Since 1980, we have surveyed at 4-yr intervals the metropolitan health departments initially reporting>250 cases of tuberculosis to determine the perceived standard of practice for tuberculosis control and the factors affecting formulation of treatment policies.
Between 1992 and 1996, use of supervised short-course (6 to 9 mo) intermittent therapy with multiple drugs including isoniazid, ethambutol, pyrazinamide, and rifampin increased from 4.3% to 46% of all new patients.
Pyrazinamide use for initial treatment for children has increased substantially and now predominates (74.2% of patients in 1996 versus 48.1% of patients in 1992).
Duration of treatment, which was 20 ± 2.1 mo in 1980, is now 8.00 ± 2.29 mo in 1996.
The incidence of human immunodeficiency virus-associated tuberculosis, which was virtually unrecognized in 1984, has remained the same between 1992 and 1996 (18.0%). As in previous years, there was a wide variance among health departments in the incidence (<5% to>40%) of HIV-associated tuberculosis.
After years of funding decreases, there has been an impressive increase in resources in the past 4 yr.
In 1988, mean budget allocation for health departments decreased by 7.9% versus the prior 4 yr and, in 1992, there was no overall change in budget allocation after inflation versus 1988.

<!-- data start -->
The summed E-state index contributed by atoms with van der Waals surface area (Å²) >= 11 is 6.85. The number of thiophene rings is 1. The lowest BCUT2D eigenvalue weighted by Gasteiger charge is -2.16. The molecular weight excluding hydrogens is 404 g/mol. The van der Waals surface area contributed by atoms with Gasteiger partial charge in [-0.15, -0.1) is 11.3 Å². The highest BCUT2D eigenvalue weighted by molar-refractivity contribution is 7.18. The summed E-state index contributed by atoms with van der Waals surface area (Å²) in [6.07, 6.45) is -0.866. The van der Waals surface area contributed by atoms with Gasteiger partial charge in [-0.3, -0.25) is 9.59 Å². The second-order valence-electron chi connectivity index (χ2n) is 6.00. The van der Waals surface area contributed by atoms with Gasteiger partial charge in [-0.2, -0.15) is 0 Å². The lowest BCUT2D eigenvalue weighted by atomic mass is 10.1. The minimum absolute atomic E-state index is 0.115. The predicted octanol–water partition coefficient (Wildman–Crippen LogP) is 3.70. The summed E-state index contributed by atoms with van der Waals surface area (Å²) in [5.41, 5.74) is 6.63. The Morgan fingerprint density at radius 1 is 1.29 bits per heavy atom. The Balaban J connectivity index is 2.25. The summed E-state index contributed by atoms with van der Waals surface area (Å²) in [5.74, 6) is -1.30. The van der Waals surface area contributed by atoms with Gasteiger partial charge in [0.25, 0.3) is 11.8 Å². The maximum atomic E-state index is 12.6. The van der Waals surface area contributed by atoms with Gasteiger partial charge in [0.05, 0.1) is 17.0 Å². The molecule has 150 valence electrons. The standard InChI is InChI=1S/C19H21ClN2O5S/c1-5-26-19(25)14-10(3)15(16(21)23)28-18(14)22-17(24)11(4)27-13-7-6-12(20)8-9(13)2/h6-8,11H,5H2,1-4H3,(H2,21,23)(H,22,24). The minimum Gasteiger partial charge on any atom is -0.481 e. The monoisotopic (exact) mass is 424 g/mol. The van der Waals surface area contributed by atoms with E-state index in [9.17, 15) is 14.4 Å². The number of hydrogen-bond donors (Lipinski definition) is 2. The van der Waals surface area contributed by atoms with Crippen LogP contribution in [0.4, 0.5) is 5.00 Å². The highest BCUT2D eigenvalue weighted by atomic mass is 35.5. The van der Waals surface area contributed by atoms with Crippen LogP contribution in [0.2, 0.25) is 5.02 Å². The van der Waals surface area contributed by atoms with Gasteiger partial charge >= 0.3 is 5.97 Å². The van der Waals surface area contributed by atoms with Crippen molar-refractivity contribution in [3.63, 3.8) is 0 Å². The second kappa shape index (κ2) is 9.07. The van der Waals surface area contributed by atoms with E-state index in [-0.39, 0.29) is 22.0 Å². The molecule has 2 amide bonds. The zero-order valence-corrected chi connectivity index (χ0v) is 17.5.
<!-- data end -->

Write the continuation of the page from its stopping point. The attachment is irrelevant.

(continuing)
In 1996, however, funds for treatment increased by 84 ± 33%. (...)
Mots-clés Pascal : Tuberculose, Mycobactériose, Bactériose, Infection, Métropole, Santé, Etats Unis, Amérique du Nord, Amérique, Politique sanitaire, Contrôle, Traitement, Prévention, Organisation santé, Homme
Mots-clés Pascal anglais : Tuberculosis, Mycobacterial infection, Bacteriosis, Infection, Metropolitan area, Health, United States, North America, America, Health policy, Check, Treatment, Prevention, Public health organization, Human
Notice produite par :
Inist-CNRS - Institut de l'Information Scientifique et Technique
Cote : 98-0018154
Code Inist : 002B05B02O. Création : 17/04/1998.